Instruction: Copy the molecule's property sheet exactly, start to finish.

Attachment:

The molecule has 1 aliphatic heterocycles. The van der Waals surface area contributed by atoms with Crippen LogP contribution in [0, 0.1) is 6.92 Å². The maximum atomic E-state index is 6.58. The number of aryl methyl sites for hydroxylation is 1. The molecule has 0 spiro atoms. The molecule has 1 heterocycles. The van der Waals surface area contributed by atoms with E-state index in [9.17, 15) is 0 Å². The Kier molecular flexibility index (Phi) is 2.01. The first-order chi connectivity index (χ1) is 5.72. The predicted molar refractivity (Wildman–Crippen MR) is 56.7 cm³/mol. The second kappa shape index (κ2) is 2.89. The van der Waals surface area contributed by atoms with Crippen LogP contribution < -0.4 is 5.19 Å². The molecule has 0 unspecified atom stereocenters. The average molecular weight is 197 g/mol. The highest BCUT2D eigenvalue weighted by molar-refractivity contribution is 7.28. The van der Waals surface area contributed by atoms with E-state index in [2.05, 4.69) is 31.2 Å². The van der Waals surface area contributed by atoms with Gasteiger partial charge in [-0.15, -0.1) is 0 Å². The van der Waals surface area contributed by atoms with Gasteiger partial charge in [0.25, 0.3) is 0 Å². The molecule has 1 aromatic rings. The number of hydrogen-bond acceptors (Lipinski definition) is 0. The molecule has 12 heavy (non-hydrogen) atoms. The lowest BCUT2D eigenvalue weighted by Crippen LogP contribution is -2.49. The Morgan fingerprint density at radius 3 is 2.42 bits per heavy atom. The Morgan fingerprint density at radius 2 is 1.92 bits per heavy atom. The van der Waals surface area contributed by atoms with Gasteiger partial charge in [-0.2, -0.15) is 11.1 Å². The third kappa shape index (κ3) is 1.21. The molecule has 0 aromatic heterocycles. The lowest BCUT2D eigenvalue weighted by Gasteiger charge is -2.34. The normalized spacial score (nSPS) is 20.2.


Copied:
The molecule has 1 aliphatic heterocycles. The van der Waals surface area contributed by atoms with Crippen LogP contribution in [0, 0.1) is 6.92 Å². The maximum atomic E-state index is 6.58. The number of aryl methyl sites for hydroxylation is 1. The molecule has 0 spiro atoms. The molecule has 1 heterocycles. The van der Waals surface area contributed by atoms with E-state index in [9.17, 15) is 0 Å². The Kier molecular flexibility index (Phi) is 2.01. The first-order chi connectivity index (χ1) is 5.72. The predicted molar refractivity (Wildman–Crippen MR) is 56.7 cm³/mol. The second kappa shape index (κ2) is 2.89. The van der Waals surface area contributed by atoms with Crippen LogP contribution < -0.4 is 5.19 Å². The molecule has 0 unspecified atom stereocenters. The average molecular weight is 197 g/mol. The highest BCUT2D eigenvalue weighted by molar-refractivity contribution is 7.28. The van der Waals surface area contributed by atoms with E-state index in [2.05, 4.69) is 31.2 Å². The van der Waals surface area contributed by atoms with Gasteiger partial charge in [-0.15, -0.1) is 0 Å². The van der Waals surface area contributed by atoms with Gasteiger partial charge in [0.25, 0.3) is 0 Å². The molecule has 1 aromatic rings. The number of hydrogen-bond acceptors (Lipinski definition) is 0. The molecule has 12 heavy (non-hydrogen) atoms. The lowest BCUT2D eigenvalue weighted by Crippen LogP contribution is -2.49. The Morgan fingerprint density at radius 3 is 2.42 bits per heavy atom. The Morgan fingerprint density at radius 2 is 1.92 bits per heavy atom. The van der Waals surface area contributed by atoms with Gasteiger partial charge in [-0.2, -0.15) is 11.1 Å². The third kappa shape index (κ3) is 1.21. The molecule has 0 aromatic heterocycles. The lowest BCUT2D eigenvalue weighted by Gasteiger charge is -2.34. The normalized spacial score (nSPS) is 20.2.